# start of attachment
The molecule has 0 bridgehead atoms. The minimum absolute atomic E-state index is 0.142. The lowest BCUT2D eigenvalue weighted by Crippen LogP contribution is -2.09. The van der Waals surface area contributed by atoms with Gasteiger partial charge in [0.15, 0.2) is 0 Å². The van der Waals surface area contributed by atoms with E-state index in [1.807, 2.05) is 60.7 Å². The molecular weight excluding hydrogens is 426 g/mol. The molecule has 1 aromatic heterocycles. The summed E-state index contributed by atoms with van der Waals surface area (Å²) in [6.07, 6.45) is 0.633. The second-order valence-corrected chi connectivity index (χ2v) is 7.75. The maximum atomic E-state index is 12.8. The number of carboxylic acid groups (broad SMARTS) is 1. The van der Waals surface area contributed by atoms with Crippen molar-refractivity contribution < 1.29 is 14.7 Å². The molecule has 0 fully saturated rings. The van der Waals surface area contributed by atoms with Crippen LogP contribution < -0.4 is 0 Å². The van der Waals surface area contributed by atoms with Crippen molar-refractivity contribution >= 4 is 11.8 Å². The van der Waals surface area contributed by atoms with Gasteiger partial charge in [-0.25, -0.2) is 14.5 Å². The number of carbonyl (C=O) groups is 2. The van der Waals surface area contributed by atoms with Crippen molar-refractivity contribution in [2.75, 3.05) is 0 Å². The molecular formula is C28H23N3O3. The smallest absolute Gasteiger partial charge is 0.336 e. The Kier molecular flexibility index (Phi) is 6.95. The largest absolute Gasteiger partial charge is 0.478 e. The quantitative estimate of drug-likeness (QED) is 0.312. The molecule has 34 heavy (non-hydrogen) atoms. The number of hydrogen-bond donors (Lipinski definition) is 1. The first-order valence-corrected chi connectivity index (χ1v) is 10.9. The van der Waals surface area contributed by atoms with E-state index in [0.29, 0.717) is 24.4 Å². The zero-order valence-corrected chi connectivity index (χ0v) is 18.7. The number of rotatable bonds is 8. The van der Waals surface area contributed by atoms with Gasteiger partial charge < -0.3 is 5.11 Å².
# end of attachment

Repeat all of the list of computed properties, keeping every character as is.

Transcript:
The molecule has 0 bridgehead atoms. The minimum absolute atomic E-state index is 0.142. The lowest BCUT2D eigenvalue weighted by Crippen LogP contribution is -2.09. The van der Waals surface area contributed by atoms with Gasteiger partial charge in [0.15, 0.2) is 0 Å². The van der Waals surface area contributed by atoms with E-state index in [1.807, 2.05) is 60.7 Å². The molecular weight excluding hydrogens is 426 g/mol. The molecule has 1 aromatic heterocycles. The summed E-state index contributed by atoms with van der Waals surface area (Å²) in [6.07, 6.45) is 0.633. The second-order valence-corrected chi connectivity index (χ2v) is 7.75. The maximum atomic E-state index is 12.8. The number of carboxylic acid groups (broad SMARTS) is 1. The van der Waals surface area contributed by atoms with Crippen molar-refractivity contribution < 1.29 is 14.7 Å². The molecule has 0 fully saturated rings. The van der Waals surface area contributed by atoms with Crippen LogP contribution < -0.4 is 0 Å². The van der Waals surface area contributed by atoms with Crippen molar-refractivity contribution >= 4 is 11.8 Å². The van der Waals surface area contributed by atoms with Gasteiger partial charge in [-0.25, -0.2) is 14.5 Å². The number of carbonyl (C=O) groups is 2. The van der Waals surface area contributed by atoms with Crippen molar-refractivity contribution in [2.75, 3.05) is 0 Å². The molecular formula is C28H23N3O3. The smallest absolute Gasteiger partial charge is 0.336 e. The Kier molecular flexibility index (Phi) is 6.95. The largest absolute Gasteiger partial charge is 0.478 e. The quantitative estimate of drug-likeness (QED) is 0.312. The molecule has 34 heavy (non-hydrogen) atoms. The number of hydrogen-bond donors (Lipinski definition) is 1. The first-order valence-corrected chi connectivity index (χ1v) is 10.9. The van der Waals surface area contributed by atoms with E-state index in [0.29, 0.717) is 24.4 Å². The zero-order valence-corrected chi connectivity index (χ0v) is 18.7. The number of rotatable bonds is 8. The van der Waals surface area contributed by atoms with Gasteiger partial charge < -0.3 is 5.11 Å².